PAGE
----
Minority Rule and State Federalism
Americans are in for a long period of minority rule. As more of us move to urban and suburban areas in a small number of states, the vast majority of the population is increasingly at home in a few blue and purple states. What this means, as Norman Ornstein of the American Enterprise Institute recently pointed out, is that “By 2040 or so, 70 percent of Americans will live in 15 states. Meaning 30 percent [of the voters] will choose 70 senators. And the 30 percent will be older, whiter, more rural, more male than the 70 percent.” We are heading towards a situation in which one important branch of the federal government will increasingly be controlled by a homogeneous minority of the population. For Jonathan Taplin, this means that President Trump—whether or not he wins the Presidency again in 2020—is a transitional figure in the nation’s history. The Republican Party will shrink, but it will maintain an increasing hold on the Senate and possibly on the Supreme Court. This suggests, as I argued at the recent Hannah Arendt Center Conference “Citizenship and Civil Disobedience,” that there will be increasing chaos and violence and the real possibility of another Civil War—unless we come up with a solution.
Taplin argues that there is in fact a solution this problem of minority built into the Constitution: The Tenth Amendment. “The powers not delegated to the United States by the Constitution, nor prohibited by it to the States, are reserved to the States respectively, or to the people.” As Taplin writes:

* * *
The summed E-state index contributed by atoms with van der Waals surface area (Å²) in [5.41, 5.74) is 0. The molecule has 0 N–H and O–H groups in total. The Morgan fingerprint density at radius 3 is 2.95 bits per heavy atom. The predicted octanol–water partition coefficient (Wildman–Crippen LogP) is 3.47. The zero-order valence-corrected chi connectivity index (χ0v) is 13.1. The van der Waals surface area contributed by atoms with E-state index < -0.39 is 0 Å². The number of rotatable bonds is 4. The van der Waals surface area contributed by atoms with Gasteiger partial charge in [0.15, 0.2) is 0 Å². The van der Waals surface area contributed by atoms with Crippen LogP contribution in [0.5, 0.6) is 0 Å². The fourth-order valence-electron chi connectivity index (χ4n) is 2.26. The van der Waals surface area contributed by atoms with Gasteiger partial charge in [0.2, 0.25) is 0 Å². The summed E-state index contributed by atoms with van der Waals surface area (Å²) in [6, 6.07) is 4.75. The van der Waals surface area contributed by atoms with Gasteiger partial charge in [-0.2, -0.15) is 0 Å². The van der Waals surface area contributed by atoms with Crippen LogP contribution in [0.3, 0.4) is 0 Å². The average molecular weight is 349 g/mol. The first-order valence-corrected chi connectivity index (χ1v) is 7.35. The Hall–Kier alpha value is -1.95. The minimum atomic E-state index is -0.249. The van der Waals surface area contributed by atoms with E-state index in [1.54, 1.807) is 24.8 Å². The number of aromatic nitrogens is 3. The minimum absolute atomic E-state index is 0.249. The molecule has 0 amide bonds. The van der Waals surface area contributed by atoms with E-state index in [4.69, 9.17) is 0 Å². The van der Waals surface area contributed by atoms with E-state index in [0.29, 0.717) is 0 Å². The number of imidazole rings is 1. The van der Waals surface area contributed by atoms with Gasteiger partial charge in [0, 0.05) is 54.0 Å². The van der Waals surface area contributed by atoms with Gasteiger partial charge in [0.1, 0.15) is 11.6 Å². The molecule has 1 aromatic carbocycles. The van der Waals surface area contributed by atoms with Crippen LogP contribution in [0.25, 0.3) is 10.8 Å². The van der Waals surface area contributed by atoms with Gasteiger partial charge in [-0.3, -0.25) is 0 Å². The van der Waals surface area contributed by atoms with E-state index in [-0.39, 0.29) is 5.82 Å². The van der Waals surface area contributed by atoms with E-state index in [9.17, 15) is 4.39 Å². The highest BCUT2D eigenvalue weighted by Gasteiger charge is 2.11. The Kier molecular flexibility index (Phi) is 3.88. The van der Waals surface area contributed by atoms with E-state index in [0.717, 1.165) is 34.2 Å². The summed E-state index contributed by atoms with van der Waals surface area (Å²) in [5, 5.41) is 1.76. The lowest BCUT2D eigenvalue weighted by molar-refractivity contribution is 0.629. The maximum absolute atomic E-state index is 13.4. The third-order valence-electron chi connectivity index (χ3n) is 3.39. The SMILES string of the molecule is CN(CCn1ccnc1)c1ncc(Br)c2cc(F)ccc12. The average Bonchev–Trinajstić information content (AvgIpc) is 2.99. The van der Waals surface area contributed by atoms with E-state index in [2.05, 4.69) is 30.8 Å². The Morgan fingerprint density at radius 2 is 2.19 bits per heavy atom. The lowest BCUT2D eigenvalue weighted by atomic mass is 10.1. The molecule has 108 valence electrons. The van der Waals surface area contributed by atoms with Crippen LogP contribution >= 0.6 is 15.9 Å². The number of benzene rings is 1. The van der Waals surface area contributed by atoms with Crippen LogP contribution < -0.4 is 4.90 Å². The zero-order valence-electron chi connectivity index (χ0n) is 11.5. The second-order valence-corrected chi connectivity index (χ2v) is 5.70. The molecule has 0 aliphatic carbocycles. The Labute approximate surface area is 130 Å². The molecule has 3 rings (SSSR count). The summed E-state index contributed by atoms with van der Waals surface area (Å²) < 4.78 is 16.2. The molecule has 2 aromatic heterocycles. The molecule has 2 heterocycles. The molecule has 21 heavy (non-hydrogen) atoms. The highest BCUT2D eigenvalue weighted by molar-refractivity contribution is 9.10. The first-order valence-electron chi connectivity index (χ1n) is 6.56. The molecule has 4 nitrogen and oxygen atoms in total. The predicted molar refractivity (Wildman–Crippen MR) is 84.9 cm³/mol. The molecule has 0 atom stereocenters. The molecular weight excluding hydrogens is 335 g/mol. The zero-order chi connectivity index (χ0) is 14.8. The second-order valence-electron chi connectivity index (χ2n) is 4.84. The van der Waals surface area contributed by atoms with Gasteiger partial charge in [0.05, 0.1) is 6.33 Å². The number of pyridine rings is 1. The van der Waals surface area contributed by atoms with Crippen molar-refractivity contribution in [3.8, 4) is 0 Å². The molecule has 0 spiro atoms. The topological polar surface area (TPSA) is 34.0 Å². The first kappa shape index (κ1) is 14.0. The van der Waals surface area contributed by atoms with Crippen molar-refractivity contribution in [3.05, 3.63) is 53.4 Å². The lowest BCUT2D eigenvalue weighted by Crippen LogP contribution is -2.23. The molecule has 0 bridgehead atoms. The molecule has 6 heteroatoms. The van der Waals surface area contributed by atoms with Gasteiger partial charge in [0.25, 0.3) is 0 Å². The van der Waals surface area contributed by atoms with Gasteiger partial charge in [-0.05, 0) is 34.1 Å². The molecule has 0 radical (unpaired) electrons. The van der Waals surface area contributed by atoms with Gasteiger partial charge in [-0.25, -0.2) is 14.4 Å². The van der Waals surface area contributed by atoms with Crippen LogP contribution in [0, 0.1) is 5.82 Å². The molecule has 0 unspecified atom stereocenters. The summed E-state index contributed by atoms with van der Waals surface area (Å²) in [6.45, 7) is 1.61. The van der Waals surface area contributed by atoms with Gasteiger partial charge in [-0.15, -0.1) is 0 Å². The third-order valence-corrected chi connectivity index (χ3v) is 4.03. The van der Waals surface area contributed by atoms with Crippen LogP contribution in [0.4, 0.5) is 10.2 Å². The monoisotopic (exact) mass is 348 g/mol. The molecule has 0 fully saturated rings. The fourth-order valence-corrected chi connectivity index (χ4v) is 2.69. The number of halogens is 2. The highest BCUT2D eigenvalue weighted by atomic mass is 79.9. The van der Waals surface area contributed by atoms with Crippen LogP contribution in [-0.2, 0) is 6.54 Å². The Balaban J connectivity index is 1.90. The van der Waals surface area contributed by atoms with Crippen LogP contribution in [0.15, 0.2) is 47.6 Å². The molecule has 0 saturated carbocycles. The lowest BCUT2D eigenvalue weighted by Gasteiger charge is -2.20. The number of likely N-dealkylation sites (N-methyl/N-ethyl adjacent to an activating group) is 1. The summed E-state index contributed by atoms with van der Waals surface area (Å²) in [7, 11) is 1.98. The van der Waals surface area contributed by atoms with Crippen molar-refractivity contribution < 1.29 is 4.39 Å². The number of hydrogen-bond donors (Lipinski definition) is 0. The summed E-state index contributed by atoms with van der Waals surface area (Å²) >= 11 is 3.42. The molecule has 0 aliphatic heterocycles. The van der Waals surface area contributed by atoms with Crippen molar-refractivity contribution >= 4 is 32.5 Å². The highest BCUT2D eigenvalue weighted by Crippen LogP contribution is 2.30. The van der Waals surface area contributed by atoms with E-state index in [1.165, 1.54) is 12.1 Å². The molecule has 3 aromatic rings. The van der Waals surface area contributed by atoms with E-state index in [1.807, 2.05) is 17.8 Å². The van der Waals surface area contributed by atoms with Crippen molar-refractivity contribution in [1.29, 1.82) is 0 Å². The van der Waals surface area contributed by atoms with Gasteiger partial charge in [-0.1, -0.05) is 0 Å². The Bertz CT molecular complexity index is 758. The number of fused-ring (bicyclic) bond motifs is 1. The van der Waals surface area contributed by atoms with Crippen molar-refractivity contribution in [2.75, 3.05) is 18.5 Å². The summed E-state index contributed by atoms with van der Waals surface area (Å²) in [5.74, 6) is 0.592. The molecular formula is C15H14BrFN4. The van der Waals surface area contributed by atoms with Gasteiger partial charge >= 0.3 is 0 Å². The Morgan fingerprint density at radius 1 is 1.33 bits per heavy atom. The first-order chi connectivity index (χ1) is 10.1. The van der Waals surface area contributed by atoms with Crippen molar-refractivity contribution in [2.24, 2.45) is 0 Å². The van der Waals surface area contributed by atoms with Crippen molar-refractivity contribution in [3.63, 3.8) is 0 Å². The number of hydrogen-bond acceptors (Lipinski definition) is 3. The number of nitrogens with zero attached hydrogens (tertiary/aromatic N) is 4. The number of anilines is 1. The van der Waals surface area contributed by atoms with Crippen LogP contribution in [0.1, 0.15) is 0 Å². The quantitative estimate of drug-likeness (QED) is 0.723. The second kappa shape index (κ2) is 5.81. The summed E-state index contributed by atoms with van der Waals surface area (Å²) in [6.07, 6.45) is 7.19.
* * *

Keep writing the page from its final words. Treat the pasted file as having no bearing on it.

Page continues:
The origins of the amendment stem from Thomas Jefferson’s debates with his friend James Madison during the 1787 Constitutional Convention. After reading the first draft of the Constitution, Jefferson wrote Madison that the great fault in the document was “the omission of a bill of rights.” He believed that the modifications to the British constitution, enshrining a bill of rights in the wake of Cromwell’s excesses, were critical to a free society. Although Madison originally opposed a bill of rights, over the next two years of ratification of the document by the states he came to see Jefferson’s point that the greatest threat to both individual and local liberty might flow from an authoritarian federal government of the Cromwellian sort. The solution lay, in Jefferson’s words, in including an amendment making clear that “the true theory of our Constitution is that the states are independent as to everything within themselves, and united as to everything respecting foreign nations.”
It has taken two hundred and thirty years to put Jefferson’s defensive measure against an autocratic federal government to the test. While the press freedoms guaranteed by the First Amendment and the privacy protections enshrined by the Fourth Amendment are being tested, progressives are looking to the Tenth Amendment for relief. Since Trump took office, twenty-two Democratic state attorneys general have sued the Trump Administration. Nineteen attorneys general sued to stop Trump from putting an end to certain Obamacare subsidies, eighteen sued to stop the rollback of environmental protections, and sixteen sued to reverse Trump’s decision to rescind DACA protections for young immigrants. Although these lawsuits are working their way through the courts, the Trump Administration has lost many of the early cases, including a suit in August 2017 in which a California judge ordered the EPA to enforce its own clean-air standards.